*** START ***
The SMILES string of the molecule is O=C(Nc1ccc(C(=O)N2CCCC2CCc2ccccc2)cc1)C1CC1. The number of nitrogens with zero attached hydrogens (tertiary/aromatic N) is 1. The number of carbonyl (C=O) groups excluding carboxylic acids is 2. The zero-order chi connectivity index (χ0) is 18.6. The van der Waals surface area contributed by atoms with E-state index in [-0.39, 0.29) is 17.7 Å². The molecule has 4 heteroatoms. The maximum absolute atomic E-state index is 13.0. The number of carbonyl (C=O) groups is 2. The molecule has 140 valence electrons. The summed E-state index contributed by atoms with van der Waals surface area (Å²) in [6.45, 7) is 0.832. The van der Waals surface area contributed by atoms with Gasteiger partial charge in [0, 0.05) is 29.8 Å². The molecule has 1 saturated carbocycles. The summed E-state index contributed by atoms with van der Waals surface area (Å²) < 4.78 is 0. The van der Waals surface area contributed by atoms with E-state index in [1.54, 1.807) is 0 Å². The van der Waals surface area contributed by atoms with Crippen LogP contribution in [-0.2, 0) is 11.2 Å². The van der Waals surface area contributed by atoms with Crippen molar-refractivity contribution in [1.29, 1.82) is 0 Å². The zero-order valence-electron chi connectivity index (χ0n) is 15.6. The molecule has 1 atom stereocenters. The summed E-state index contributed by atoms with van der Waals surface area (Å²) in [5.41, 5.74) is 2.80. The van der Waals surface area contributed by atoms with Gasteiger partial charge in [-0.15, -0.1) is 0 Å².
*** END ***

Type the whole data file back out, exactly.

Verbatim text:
The SMILES string of the molecule is O=C(Nc1ccc(C(=O)N2CCCC2CCc2ccccc2)cc1)C1CC1. The number of nitrogens with zero attached hydrogens (tertiary/aromatic N) is 1. The number of carbonyl (C=O) groups excluding carboxylic acids is 2. The zero-order chi connectivity index (χ0) is 18.6. The van der Waals surface area contributed by atoms with E-state index in [-0.39, 0.29) is 17.7 Å². The molecule has 4 heteroatoms. The maximum absolute atomic E-state index is 13.0. The number of carbonyl (C=O) groups is 2. The molecule has 140 valence electrons. The summed E-state index contributed by atoms with van der Waals surface area (Å²) in [6.45, 7) is 0.832. The van der Waals surface area contributed by atoms with Gasteiger partial charge in [0, 0.05) is 29.8 Å². The molecule has 1 saturated carbocycles. The summed E-state index contributed by atoms with van der Waals surface area (Å²) < 4.78 is 0. The van der Waals surface area contributed by atoms with E-state index in [1.54, 1.807) is 0 Å². The van der Waals surface area contributed by atoms with Crippen LogP contribution in [-0.2, 0) is 11.2 Å². The van der Waals surface area contributed by atoms with Crippen molar-refractivity contribution in [1.29, 1.82) is 0 Å². The zero-order valence-electron chi connectivity index (χ0n) is 15.6. The molecule has 1 atom stereocenters. The summed E-state index contributed by atoms with van der Waals surface area (Å²) in [5.41, 5.74) is 2.80. The van der Waals surface area contributed by atoms with Gasteiger partial charge in [-0.15, -0.1) is 0 Å².